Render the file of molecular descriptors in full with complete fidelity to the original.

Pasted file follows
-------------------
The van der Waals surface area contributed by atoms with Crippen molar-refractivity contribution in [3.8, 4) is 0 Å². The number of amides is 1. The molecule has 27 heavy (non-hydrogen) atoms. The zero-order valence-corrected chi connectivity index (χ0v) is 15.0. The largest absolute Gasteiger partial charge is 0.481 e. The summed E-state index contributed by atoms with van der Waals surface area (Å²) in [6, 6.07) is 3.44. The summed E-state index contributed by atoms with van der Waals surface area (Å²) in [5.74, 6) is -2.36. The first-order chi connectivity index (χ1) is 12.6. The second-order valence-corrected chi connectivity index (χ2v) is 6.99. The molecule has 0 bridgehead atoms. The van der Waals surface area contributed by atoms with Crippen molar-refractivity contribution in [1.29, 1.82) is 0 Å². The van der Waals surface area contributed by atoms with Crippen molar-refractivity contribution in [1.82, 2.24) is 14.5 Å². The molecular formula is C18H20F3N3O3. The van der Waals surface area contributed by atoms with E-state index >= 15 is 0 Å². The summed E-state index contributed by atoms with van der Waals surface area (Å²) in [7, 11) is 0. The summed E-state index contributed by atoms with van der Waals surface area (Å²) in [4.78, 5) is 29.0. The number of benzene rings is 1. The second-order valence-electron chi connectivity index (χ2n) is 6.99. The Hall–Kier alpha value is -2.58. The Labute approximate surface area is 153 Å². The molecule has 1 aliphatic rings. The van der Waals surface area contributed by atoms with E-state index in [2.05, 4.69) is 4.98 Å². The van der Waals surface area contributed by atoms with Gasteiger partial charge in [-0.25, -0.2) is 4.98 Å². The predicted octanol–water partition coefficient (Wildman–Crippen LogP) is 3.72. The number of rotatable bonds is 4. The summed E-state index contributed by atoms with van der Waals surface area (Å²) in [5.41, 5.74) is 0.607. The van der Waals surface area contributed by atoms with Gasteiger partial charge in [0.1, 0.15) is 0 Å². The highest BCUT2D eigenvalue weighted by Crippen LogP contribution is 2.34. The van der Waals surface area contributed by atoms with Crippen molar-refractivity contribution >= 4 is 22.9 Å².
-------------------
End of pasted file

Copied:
The van der Waals surface area contributed by atoms with Crippen molar-refractivity contribution in [3.8, 4) is 0 Å². The number of amides is 1. The molecule has 27 heavy (non-hydrogen) atoms. The zero-order valence-corrected chi connectivity index (χ0v) is 15.0. The largest absolute Gasteiger partial charge is 0.481 e. The summed E-state index contributed by atoms with van der Waals surface area (Å²) in [6, 6.07) is 3.44. The summed E-state index contributed by atoms with van der Waals surface area (Å²) in [5.74, 6) is -2.36. The first-order chi connectivity index (χ1) is 12.6. The second-order valence-corrected chi connectivity index (χ2v) is 6.99. The molecule has 0 bridgehead atoms. The van der Waals surface area contributed by atoms with Crippen molar-refractivity contribution in [1.29, 1.82) is 0 Å². The van der Waals surface area contributed by atoms with Crippen molar-refractivity contribution in [1.82, 2.24) is 14.5 Å². The molecular formula is C18H20F3N3O3. The van der Waals surface area contributed by atoms with E-state index >= 15 is 0 Å². The summed E-state index contributed by atoms with van der Waals surface area (Å²) in [7, 11) is 0. The summed E-state index contributed by atoms with van der Waals surface area (Å²) in [4.78, 5) is 29.0. The number of benzene rings is 1. The second-order valence-electron chi connectivity index (χ2n) is 6.99. The Hall–Kier alpha value is -2.58. The Labute approximate surface area is 153 Å². The molecule has 1 aliphatic rings. The van der Waals surface area contributed by atoms with E-state index in [2.05, 4.69) is 4.98 Å². The van der Waals surface area contributed by atoms with Gasteiger partial charge in [-0.25, -0.2) is 4.98 Å². The predicted octanol–water partition coefficient (Wildman–Crippen LogP) is 3.72. The number of rotatable bonds is 4. The summed E-state index contributed by atoms with van der Waals surface area (Å²) in [5.41, 5.74) is 0.607. The van der Waals surface area contributed by atoms with Gasteiger partial charge in [0.1, 0.15) is 0 Å². The highest BCUT2D eigenvalue weighted by Crippen LogP contribution is 2.34. The van der Waals surface area contributed by atoms with Crippen molar-refractivity contribution >= 4 is 22.9 Å².